Nervously, the church listened as the words of the Lord were read. When they heard that the Lord was proud of them, they felt that God saw their greatness and was pleased to have them as His people. The Lord commends the church at Ephesus for three things. First, the Ephesians Christians were hard, committed workers who do things. Their lives were full of ministering to others, in our church world today we would say that they were busy “being the church” and not just “doing church”. The next good thing about the church at Ephesus was that they were solid in what they believed. They knew what the Bible taught and were able to defend their beliefs when challenged and refute the false beliefs that were inconsistent with the truth of God. Before he left in Acts, Paul called the leaders together and let them know to be alert for false teachers. Evidently, they heeded his warning. The third thing this church was commended about was that they had endured or lasted in the face of difficult times. They were not quitters. Their culture was hard but they continued to faithfully carry out what they perceived as their responsibilities.
At this point, the Ephesians must have thought that they were the perfect church but then came the word “nevertheless”. It is a word of contrast. Although they had done good things, Jesus called them out on something that was important to Him. “I have somewhat against thee, because thou hast left thy first love.” Maybe they thought, somebody has lied to Jesus! We are busy serving Him. We constantly have activities at our gathering. But I think the Holy Spirit began to convict them that they had lost the correct focus. They had began to see the things of Christianity as being more important than the Lord of Christianity. So what does this look like? I think we lose the joy or glow of being a Christian. Everything becomes routine and we go through the motions. We become comfortable in our Christian walk and never are confronted with change. We also love our ability to love others unconditionally. Since we are not overwhelmed by the love of God for us and our focus turns from Him, we can’t love others the way we should. We become judgmental, critical, and full of complaints. The third area we see the lack of love for God is in how we view ourselves. We begin to think of Christ as someone who will give us all the things we want. We get upset with Him when He doesn’t and gradually find ourselves not able to worship and not able to worry about those around us without Christ. What we do for God is important because it brings attention to us. We are self-centered and consumed with what is important to us. Here we see the serious problem that takes a church from making an impact in their society to a “country club church”, a popular place of which people want to be a part, still doing religious things, but having no impact in their community. The best way to understand this is to compare this to a couple that just got married. They look at each other all the time gazing into each other’s eyes, they think about each other all the time, they want to spend time together, they seem to always be holding hands; in other words, “they’re in love”. Thank God for the marriages that stay that way. A godly husband who continues to love and cherishes his wife while having a wife whose love continues to grow with each day to the point that their children are constantly picking about their parents kissing each other. They are in love. Remember when you first got saved? If you were like me, you were constantly thinking about the Lord and what He had done for you. Reading the Bible was important, prayer often was filled with prayer and your thoughts were on Him. Then you started getting busy doing things for God and your time together suffered. You still had a relationship, stilled loved one another, but found yourself so busy that your devotion to each other cooled off. It is so easy because of all we are called to do. From running children from one activity to another, taking care of our parents who are growing older and sometimes need our attention, and being successful in our careers, we try to fill our time with God by doing something productive for Him.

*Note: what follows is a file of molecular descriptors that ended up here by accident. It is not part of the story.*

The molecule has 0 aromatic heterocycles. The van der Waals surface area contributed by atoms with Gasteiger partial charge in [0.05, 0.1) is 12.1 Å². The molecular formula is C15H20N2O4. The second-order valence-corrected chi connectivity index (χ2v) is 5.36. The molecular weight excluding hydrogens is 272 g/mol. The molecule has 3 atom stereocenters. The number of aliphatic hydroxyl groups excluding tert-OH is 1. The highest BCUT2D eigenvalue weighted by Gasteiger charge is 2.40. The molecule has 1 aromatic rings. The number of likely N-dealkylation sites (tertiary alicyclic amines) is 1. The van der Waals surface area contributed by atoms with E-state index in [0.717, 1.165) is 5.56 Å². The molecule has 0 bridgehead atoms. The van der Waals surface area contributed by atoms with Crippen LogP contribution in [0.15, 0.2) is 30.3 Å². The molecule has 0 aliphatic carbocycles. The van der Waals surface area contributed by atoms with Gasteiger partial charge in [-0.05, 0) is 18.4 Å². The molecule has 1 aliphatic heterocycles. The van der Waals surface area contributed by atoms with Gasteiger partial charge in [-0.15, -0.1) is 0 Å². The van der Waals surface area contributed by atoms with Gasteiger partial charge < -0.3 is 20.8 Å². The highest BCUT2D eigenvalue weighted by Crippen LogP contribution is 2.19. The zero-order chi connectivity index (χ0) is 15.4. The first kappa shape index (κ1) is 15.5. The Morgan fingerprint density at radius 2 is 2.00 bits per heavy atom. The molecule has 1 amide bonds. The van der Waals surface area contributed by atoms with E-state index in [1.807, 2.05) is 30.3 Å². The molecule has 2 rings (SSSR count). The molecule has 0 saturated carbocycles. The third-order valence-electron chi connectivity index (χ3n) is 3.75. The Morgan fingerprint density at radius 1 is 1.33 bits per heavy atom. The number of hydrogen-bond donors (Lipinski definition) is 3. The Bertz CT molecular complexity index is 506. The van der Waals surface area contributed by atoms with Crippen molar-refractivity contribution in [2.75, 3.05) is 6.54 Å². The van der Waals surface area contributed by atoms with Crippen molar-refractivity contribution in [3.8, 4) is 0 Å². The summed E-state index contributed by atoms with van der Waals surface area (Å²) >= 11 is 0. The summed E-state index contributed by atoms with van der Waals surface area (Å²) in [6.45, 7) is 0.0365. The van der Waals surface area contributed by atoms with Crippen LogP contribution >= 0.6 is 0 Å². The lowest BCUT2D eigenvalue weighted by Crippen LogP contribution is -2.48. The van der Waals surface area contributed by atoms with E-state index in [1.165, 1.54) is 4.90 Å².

So here’s the choice given to us: remember how you used to love God, repent and return to the love for God like you had when you were first saved or suffer the consequences. God wants us to love Him. He desires a relationship, not because He needs it but because He knows we do. Apart from Him, we are helpless and have no purpose.
So what is the consequence? God will remove our “candlestick” or lamp stand.
So the church at Ephesus began to struggle with staying in love with God. Paul’s instructions in Ephesians 4 to 6, if practiced would prevent a cold heart to the love of our life. But here’s the rub, we have a human nature that struggles with dying to self. We see the activities of others and base our walk with God on how everybody walks. If not, we become a church that meets, greets and then leaves and never impacts our society.
That’s why we teach our students how to study the Bible. We want them to know how to stay in love with God. Now after reading this book, you can as well. So here is the question? How is your love life with God? Fall in love with Him again, each day! Good day!